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  9. Salvia

    Salvia Prediabetes · Well-Known Member

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    Thank you so much @ChrisSamsDad, for the hint about the roast potatoes. They are the only thing that I really miss & like you, it is the crispy, crunchy outsides that I used to love. I shall have a go at making your 'flat ones' this weekend. :)
     
  10. davidhcarlisle

    davidhcarlisle Type 1 · Member

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    Village - For me as a Type 1, unfortunately Novolog isn't quick enough to deal with the conversion of potatoes, pasta, rice etc to sugar in the blood, even with pre-bolusing. When I used to eat toast, eggs and juice for breakfast (a normal breakfast), my blood sugar spiked, even with pre-bolused Novolog, and it took about 4-5 hours for my blood sugar to return back to range. I felt exhausted and foggy after every meal. Then I did a three-week experiment, eating mostly vegetables, beans and protein with a little 91% dark chocolate for dessert, and I was amazed how much better I felt. By sheer coincidence I did this experiment shortly after getting my first cgm, which clearly showed a better bg pattern from eating low carb. I continued with this, and my next HgA1c was 6.0% (sorry I don't know how to convert this), and I wasn't even trying to lower it - it just happened. Then I gradually lowered the Dexcom high alert from 200mg/dl (11.1 mol/l) down to 120 (6.7) over a few months - my next HgA1c was 5.3%, but more importantly, I felt really great. Then I discovered Dr. Bernstein's book, and with his further suggestions, I'm able to get even lower A1cs with no hypo episodes, but again the main thing is that I feel great.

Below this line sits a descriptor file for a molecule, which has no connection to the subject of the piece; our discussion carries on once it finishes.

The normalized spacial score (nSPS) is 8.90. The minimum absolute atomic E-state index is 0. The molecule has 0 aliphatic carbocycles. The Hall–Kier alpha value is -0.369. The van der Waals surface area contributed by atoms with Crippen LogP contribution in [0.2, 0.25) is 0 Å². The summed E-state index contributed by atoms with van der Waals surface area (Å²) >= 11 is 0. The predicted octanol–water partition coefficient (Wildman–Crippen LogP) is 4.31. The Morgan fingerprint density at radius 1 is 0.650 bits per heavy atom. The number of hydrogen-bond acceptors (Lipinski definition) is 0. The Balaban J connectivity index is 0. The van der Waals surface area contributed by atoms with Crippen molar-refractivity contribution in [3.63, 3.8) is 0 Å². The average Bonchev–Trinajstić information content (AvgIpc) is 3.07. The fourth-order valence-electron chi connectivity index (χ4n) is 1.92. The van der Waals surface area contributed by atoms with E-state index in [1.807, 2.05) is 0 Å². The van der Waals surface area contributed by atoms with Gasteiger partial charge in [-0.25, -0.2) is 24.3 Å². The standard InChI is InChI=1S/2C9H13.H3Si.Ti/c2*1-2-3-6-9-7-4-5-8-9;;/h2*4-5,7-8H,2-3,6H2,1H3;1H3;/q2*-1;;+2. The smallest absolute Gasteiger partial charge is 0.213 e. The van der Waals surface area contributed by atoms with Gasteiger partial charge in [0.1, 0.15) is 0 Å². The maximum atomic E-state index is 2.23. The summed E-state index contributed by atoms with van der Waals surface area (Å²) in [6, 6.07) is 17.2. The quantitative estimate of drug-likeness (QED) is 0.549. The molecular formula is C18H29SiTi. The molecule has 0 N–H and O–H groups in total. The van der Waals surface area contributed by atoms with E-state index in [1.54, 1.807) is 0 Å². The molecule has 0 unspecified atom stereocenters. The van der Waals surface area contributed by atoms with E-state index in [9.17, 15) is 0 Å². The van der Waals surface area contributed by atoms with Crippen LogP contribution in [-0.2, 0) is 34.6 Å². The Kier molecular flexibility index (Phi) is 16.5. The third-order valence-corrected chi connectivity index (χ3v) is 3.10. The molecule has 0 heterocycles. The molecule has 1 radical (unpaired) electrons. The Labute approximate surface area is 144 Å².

I don't miss high-carb foods (ChisSamsDad is good to point out that many of them taste bland anyway), especially when I've had to live out feeling terrible for so many hours after every meal: for decades. There's so many creative ways to prepare really delicious low-carb meals, which can also include low-carb desserts (e.g. try replacing wheat flour with almond flour, and replace sugar with Swerve and liquid Stevia). Restaurants add hidden sugar to everything including salad dressing, so I'm absolutely fine to order say a chicken salad with dressing on the side. I can have a bigger plate of food when I eat low carb vegetables and protein. As for hunger, having a lot of insulin in the blood makes us hungry: so with lower insulin from lower carb, I find I'm not hungry in between meals.

    I row on a rowing machine about 5 times per week with my heart rate at about 85-90% of maximum, and I do some situps and weights. Exercising this way around the time of a low-carb meal means I'll inject less insulin. If I do gardening for say 1.5-2 hours after a low carb meal, I may not need to inject any insulin at all for that meal. If I end up low, I'll use only glucose tabs cut in half to correct.